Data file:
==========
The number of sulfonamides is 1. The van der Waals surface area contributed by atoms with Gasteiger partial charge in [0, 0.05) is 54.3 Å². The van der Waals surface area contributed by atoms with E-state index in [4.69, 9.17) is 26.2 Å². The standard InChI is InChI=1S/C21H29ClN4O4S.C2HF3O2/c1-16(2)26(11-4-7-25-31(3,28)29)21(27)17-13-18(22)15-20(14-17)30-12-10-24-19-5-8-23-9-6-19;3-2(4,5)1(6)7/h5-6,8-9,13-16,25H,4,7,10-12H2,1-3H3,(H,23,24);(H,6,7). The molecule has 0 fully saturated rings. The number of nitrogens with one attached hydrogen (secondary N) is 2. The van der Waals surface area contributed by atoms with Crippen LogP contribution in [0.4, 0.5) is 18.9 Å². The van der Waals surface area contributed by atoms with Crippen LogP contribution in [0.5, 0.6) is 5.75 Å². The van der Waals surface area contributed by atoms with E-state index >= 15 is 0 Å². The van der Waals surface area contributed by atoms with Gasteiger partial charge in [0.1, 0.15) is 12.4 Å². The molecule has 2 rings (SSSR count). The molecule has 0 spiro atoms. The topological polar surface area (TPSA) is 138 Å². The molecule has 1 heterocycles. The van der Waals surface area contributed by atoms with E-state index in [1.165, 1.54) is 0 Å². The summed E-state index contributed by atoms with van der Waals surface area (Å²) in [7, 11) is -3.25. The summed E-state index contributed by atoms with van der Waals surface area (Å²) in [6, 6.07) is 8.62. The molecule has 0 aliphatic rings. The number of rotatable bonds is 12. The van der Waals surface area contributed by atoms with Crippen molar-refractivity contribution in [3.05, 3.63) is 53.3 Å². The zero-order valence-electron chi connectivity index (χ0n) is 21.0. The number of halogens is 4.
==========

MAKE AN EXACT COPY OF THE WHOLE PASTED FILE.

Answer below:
The number of sulfonamides is 1. The van der Waals surface area contributed by atoms with Gasteiger partial charge in [0, 0.05) is 54.3 Å². The van der Waals surface area contributed by atoms with E-state index in [4.69, 9.17) is 26.2 Å². The standard InChI is InChI=1S/C21H29ClN4O4S.C2HF3O2/c1-16(2)26(11-4-7-25-31(3,28)29)21(27)17-13-18(22)15-20(14-17)30-12-10-24-19-5-8-23-9-6-19;3-2(4,5)1(6)7/h5-6,8-9,13-16,25H,4,7,10-12H2,1-3H3,(H,23,24);(H,6,7). The molecule has 0 fully saturated rings. The number of nitrogens with one attached hydrogen (secondary N) is 2. The van der Waals surface area contributed by atoms with Crippen LogP contribution in [0.4, 0.5) is 18.9 Å². The van der Waals surface area contributed by atoms with Crippen LogP contribution in [0.5, 0.6) is 5.75 Å². The van der Waals surface area contributed by atoms with E-state index >= 15 is 0 Å². The van der Waals surface area contributed by atoms with Gasteiger partial charge in [0.1, 0.15) is 12.4 Å². The molecule has 2 rings (SSSR count). The molecule has 0 spiro atoms. The topological polar surface area (TPSA) is 138 Å². The molecule has 1 heterocycles. The van der Waals surface area contributed by atoms with E-state index in [1.165, 1.54) is 0 Å². The summed E-state index contributed by atoms with van der Waals surface area (Å²) in [7, 11) is -3.25. The summed E-state index contributed by atoms with van der Waals surface area (Å²) in [6, 6.07) is 8.62. The molecule has 0 aliphatic rings. The number of rotatable bonds is 12. The van der Waals surface area contributed by atoms with Crippen molar-refractivity contribution in [3.05, 3.63) is 53.3 Å². The zero-order valence-electron chi connectivity index (χ0n) is 21.0. The number of halogens is 4.